Watch the video: stroboscopic portraits
This stop-motion effect is created by a pulsing flash that fires lots of times during a long exposure, freezing the action multiple times as our dancer moves through the frame. Known as stroboscopic flash, it’s an interesting technique to try on any moving subject. All you need is a dark space, a tripod and a speed light with a stroboscopic or ‘multi’ mode.
Timing plays a huge part here, and in three distinct ways. First there’s the timing of the flash – you can choose the number of flashes and determine how quickly they fire, so you’ll get varying results depending on the flash count and frequency.
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Secondly, there’s the timing and flow of the subject’s motion – actions that might look graceful in real time can result in a jumbled mess when used with the stroboscopic effect, so there’s a good deal of trial and error involved in nailing the pose.
Thirdly, there’s the art of pressing the shutter button at the right moment – try shooting the same sequence twice and you’re likely to get very different results, as there can be dramatic changes depending on the split second that the shutter button is engaged.
It’s unpredictable, but that’s part of the charm. You simply won’t know what you’re going to get until you look down at the LCD after the exposure. When the lighting, the posing and the timing come together in harmony, however, the results are definitely worth it!
01 Set the exposure
Here’s a good starting point for your exposure. Set your camera to manual, shutter speed to around 1 second, aperture to f/11 and ISO100, then take a couple of test shots. If the background is too bright, close down the aperture or lower the ISO until it’s very dark.
02 Control the flash count
Most speed lights enable you to set two strobo controls; the Hz (Hertz) setting controls the flashes-per-sec, and the flash count determines total flashes. With flash count 10 at 8 Hz, we’ll get 10 bursts over 0.8 secs. Dividing the Hz by the count gives us a shutter speed.
03 Position the light
By placing the light behind the subject to one side, we can illuminate the edge of her figure. This enables us to emphasize the shape of the body while still leaving the shadow areas we need to keep the effect from looking a bit too muddled.
04 Think flash power
The more flashes there are per second, the lower the flash power. So, higher Hz and flash counts mean lower output – you may need to bring the flash closer or adjust your exposure to compensate. If it looks too dark, try increasing your ISO or opening up the aperture.
05 Fluid posing
The results of strobo flash can be unpredictable, so try different poses. Have your subject move from one side to another, or ask them to keep the body still and move the arms like this. Fluid motion works best, as it means the various flashes will be more evenly spaced.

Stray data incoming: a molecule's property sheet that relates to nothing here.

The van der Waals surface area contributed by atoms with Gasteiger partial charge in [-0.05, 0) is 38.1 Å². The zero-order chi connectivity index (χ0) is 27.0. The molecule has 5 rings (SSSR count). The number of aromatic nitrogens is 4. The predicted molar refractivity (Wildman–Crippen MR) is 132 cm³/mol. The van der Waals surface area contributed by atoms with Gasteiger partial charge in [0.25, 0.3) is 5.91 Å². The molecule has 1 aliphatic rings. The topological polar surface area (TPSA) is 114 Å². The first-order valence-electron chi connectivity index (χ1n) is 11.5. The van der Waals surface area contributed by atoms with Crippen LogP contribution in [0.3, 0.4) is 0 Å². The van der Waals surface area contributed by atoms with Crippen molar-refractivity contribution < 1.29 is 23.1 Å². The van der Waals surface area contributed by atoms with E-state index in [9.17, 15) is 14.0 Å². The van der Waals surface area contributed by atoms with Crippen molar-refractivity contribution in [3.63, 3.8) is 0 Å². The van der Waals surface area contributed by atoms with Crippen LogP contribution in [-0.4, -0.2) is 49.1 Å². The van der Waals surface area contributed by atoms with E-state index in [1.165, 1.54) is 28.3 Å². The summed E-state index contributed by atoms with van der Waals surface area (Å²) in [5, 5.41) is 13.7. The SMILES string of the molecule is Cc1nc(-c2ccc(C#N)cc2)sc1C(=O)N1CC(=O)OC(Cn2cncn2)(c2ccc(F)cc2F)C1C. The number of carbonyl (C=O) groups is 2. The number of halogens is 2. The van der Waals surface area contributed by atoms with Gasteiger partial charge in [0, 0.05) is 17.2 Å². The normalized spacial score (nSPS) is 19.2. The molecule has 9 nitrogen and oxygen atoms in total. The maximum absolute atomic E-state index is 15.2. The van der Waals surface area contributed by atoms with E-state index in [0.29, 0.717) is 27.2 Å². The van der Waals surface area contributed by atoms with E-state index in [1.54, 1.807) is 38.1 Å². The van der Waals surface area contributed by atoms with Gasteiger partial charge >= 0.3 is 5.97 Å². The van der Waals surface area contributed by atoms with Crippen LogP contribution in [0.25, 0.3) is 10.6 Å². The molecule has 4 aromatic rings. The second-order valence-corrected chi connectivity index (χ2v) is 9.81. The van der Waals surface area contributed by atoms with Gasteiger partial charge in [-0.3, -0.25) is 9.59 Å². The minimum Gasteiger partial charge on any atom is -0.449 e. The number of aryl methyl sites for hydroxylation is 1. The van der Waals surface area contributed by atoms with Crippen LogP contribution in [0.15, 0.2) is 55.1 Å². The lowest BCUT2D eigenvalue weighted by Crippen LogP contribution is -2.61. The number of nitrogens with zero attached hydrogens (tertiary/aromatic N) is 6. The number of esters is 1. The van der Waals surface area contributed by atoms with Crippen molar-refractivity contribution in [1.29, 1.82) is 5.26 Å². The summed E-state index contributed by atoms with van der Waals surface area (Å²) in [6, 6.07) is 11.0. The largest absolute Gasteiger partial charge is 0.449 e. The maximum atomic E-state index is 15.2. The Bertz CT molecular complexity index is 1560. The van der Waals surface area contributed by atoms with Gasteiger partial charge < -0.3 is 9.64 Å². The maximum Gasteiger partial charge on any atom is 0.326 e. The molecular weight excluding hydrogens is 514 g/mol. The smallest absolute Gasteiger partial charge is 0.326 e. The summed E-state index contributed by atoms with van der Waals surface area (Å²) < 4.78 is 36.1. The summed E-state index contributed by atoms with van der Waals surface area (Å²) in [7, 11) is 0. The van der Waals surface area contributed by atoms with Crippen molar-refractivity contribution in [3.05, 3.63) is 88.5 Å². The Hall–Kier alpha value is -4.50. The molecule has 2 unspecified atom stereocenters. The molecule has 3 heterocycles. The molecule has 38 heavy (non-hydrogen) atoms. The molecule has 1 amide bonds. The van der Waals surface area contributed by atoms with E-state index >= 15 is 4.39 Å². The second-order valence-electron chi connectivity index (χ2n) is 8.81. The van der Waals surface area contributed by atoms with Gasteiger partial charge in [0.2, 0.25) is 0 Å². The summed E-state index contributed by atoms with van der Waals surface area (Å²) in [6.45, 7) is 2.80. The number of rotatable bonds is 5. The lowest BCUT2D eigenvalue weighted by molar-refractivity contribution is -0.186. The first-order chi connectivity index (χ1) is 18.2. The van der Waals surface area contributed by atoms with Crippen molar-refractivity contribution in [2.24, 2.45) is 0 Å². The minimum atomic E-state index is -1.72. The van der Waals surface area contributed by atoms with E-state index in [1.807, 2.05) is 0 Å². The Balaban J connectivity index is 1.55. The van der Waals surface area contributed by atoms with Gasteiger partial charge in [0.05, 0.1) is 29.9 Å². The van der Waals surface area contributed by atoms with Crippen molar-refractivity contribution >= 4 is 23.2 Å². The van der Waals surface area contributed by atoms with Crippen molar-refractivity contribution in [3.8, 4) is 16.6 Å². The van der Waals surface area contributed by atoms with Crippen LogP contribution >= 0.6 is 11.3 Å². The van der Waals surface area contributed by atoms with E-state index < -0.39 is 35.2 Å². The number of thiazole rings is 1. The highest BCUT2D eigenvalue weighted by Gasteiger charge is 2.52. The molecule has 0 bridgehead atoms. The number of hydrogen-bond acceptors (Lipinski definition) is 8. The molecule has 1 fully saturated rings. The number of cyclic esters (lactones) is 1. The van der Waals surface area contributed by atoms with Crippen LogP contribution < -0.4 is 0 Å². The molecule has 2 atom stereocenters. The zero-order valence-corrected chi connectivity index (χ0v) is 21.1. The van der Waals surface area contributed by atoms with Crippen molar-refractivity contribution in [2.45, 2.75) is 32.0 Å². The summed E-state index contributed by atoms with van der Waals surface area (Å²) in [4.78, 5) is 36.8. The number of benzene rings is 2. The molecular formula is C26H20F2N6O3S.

06 Trial and error
A shoot like this involves a fair share of problem solving and messy misfires. It’s about finding unity between the number of flashes, the posing and the positioning of the lights. Things can look very busy, like this, so experiment with the number of flashes, too.
07 Local adjustments in post
Use Photoshop or Lightroom to boost the exposure and enhance contrast. The Adjustment Brush is useful for lightening bits of the pose that may not have been caught by the flash. After setting up the tool with positive Exposure and Clarity, we paint over the areas we want to enhance.
08 Convert to mono
A black-and-white conversion is a great simplifier, so it’s definitely one to try out here. A stroboscopic effect can sometimes look too busy in color. In Lightroom or Camera Raw, we can experiment with the different black-and-white presets in the Basic Panel.
09 Try a composite
The simple background makes it easy to combine several poses. This is best done in Photoshop; we drag and drop the three images into one document and position with the Move tool, then set the blend mode to Lighten, add a layer mask and paint with black to blend them together.
Add another flash!
Why not add a second burst of flash? You could try syncing a second speed light with the first so that they both fire in unison, or alternatively pop it manually during the exposure as we’ve done here.
This way, it adds extra light to one moment in the pose. In our main images the light is coming from a single speed light, and you can see that each moment in the sequence is lit equally.
By contrast, in this image we added an extra single burst from camera-right, fired manually by pressing the ‘test’ button towards the end of our second-long exposure. It adds shape and definition to the right-most position of the subject.
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